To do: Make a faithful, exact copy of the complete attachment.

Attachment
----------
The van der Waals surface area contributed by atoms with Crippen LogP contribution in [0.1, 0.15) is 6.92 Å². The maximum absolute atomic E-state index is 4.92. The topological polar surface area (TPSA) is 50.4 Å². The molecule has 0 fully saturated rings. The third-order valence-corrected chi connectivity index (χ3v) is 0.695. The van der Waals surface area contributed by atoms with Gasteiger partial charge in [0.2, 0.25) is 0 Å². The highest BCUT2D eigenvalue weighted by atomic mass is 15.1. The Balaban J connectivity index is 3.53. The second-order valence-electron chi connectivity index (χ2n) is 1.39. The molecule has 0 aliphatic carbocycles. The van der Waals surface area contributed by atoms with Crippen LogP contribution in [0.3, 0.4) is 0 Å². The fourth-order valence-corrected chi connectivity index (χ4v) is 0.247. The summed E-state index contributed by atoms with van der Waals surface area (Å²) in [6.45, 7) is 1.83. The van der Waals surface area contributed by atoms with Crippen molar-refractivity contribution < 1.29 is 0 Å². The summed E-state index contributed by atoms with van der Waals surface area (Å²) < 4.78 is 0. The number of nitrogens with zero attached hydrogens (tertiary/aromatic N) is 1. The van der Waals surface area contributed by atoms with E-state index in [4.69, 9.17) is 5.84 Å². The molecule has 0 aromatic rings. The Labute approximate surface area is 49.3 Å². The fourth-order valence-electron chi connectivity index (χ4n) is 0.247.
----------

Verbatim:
The van der Waals surface area contributed by atoms with Crippen LogP contribution in [0.1, 0.15) is 6.92 Å². The maximum absolute atomic E-state index is 4.92. The topological polar surface area (TPSA) is 50.4 Å². The molecule has 0 fully saturated rings. The third-order valence-corrected chi connectivity index (χ3v) is 0.695. The van der Waals surface area contributed by atoms with Gasteiger partial charge in [0.2, 0.25) is 0 Å². The highest BCUT2D eigenvalue weighted by atomic mass is 15.1. The Balaban J connectivity index is 3.53. The second-order valence-electron chi connectivity index (χ2n) is 1.39. The molecule has 0 aliphatic carbocycles. The van der Waals surface area contributed by atoms with Crippen LogP contribution in [0.3, 0.4) is 0 Å². The fourth-order valence-corrected chi connectivity index (χ4v) is 0.247. The summed E-state index contributed by atoms with van der Waals surface area (Å²) in [6.45, 7) is 1.83. The van der Waals surface area contributed by atoms with Crippen molar-refractivity contribution < 1.29 is 0 Å². The summed E-state index contributed by atoms with van der Waals surface area (Å²) < 4.78 is 0. The number of nitrogens with zero attached hydrogens (tertiary/aromatic N) is 1. The van der Waals surface area contributed by atoms with E-state index in [4.69, 9.17) is 5.84 Å². The molecule has 0 aromatic rings. The Labute approximate surface area is 49.3 Å². The fourth-order valence-electron chi connectivity index (χ4n) is 0.247.